For the Gentiles, those outside the law, Paul became as one outside of the law. The Gentiles did not follow any of the ceremonial laws like the Jews did. Instead, they followed the natural law or moral law. His concern for the Gentiles was to convey to them that they did not have to feel that they should become Jewish in order to become Christians. That was different than what some were teaching. There were those within the Church that taught that if you wanted to become Christian, you must become a Jew or accept all the Jewish practices. That meant you had to become circumcised. You had to abstain from the eating of certain foods. You had to observe certain Jewish festivals, all in the name of being a Christian. What was ignored was the fact that a person was free to be circumcised or not circumcised; a person was free to eat or not eat certain foods because they had been set free by Christ.

Both Jewish and Gentile Christians were under the law of Christ. Both had the mind of Christ and sought to live upright, God-pleasing lives. Both Jewish and Gentile Christians live in Christ; their will is in accord with Christ’s will. Both want to do the will of God as expressed in the Ten Commandments, but both had different ways in coming to Christ.

For Paul, becoming all things to all people was what was necessary to win them to Christ. He did this without ever compromising Christ. Paul’s example of love and service is there for all who want to win others for Christ. He showed that each and every person, Jew or Gentile, slave or free, was important to Christ. He showed that he would do whatever was necessary to bring to them the Gospel of Christ which they so desperately needed. Paul knew just exactly how much the people needed Christ because he experienced firsthand how much he needed Christ. When Christ appeared to Paul, it was a life-changing experience like no other. He realized what he was doing to Christ and His Church. He realized that he lay outside of the Church and outside of Christ and His forgiveness. When the scales fell from his eyes, Paul was literally a changed man. He saw the mercy and love of Christ firsthand and his charge as an apostle was to spread the Gospel to all people. He would do what is God’s will to reach another person for Christ. In Christ, Paul became so free that he could give up his freedom to help someone else know God’s love and forgiveness.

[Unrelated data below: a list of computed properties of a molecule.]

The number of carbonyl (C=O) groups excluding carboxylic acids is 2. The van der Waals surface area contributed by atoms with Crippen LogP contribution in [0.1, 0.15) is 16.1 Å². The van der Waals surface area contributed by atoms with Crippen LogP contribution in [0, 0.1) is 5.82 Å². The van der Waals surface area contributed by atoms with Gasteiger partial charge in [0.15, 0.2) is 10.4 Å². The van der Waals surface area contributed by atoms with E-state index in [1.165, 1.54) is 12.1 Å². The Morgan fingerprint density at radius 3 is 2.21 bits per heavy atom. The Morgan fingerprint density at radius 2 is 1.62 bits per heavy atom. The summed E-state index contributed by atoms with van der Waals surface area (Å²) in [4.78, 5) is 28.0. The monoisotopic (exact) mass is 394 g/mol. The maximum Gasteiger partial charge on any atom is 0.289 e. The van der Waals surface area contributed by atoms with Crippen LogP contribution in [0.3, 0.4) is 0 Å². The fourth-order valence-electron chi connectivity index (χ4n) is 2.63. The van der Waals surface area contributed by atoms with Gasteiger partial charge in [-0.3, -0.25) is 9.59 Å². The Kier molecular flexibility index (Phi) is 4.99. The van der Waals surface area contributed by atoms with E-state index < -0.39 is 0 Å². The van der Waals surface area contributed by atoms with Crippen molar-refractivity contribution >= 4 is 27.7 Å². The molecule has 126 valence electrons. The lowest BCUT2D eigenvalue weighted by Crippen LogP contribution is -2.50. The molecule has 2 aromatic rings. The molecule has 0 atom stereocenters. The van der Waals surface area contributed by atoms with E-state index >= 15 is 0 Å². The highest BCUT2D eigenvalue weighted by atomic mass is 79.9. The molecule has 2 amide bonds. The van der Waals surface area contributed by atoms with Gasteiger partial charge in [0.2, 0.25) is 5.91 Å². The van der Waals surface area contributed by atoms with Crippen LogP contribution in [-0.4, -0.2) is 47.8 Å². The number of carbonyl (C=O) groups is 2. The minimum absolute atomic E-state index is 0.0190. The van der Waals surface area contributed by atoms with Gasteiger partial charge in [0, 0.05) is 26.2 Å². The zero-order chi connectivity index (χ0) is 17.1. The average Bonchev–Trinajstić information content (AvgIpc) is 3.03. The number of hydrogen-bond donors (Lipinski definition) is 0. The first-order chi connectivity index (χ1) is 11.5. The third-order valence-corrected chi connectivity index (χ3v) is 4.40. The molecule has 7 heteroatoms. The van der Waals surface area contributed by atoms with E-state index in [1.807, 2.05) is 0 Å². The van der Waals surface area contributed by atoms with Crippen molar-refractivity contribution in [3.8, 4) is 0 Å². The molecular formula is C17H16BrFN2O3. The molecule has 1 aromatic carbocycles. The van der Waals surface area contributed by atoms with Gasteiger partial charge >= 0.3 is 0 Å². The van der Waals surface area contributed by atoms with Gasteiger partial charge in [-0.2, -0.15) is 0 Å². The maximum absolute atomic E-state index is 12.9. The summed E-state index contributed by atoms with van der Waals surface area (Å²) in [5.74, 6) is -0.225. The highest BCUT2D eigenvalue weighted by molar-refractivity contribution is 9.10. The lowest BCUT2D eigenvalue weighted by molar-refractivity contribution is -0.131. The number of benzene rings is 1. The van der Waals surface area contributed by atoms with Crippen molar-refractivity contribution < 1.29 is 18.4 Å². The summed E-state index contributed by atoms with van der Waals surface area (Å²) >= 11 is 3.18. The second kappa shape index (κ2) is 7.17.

His message to the Corinthians was one they needed to hear, as it is a message that all Christians are to hear. There is a prize to be won. The prize is nothing short than the forgiveness of sins won for us by Jesus Christ on the cross. This prize is not like any other prize in this world. The prizes of this world pass away for they are perishable. They are here today, but gone tomorrow. The prize that Christ gives to you is the unfading glory of heaven and eternal salvation. The prize that Christ gives is forgiveness. The prize that Christ gives is Himself, for you.

This wonderful prize that Christ has to offer to you is yours for the mere price of your sins. Jesus gives to you this forgiveness in exchange for your sins. Your sins, washed away in the waters of Holy Baptism, just as was done for Olivia earlier. Your sins, forgiven you when you feast at the Lord’s Table.

It is because of Christ that you have been set free: set free from all sin and bondage to Satan. It is because of Christ that you are bound to Him: bound to Him through His life, death, and resurrection. In Jesus’ name, amen. Now the peace of God that passes all understanding, keep your hearts and minds through faith in Christ Jesus, amen.

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Posted by on February 5, 2012 in Uncategorized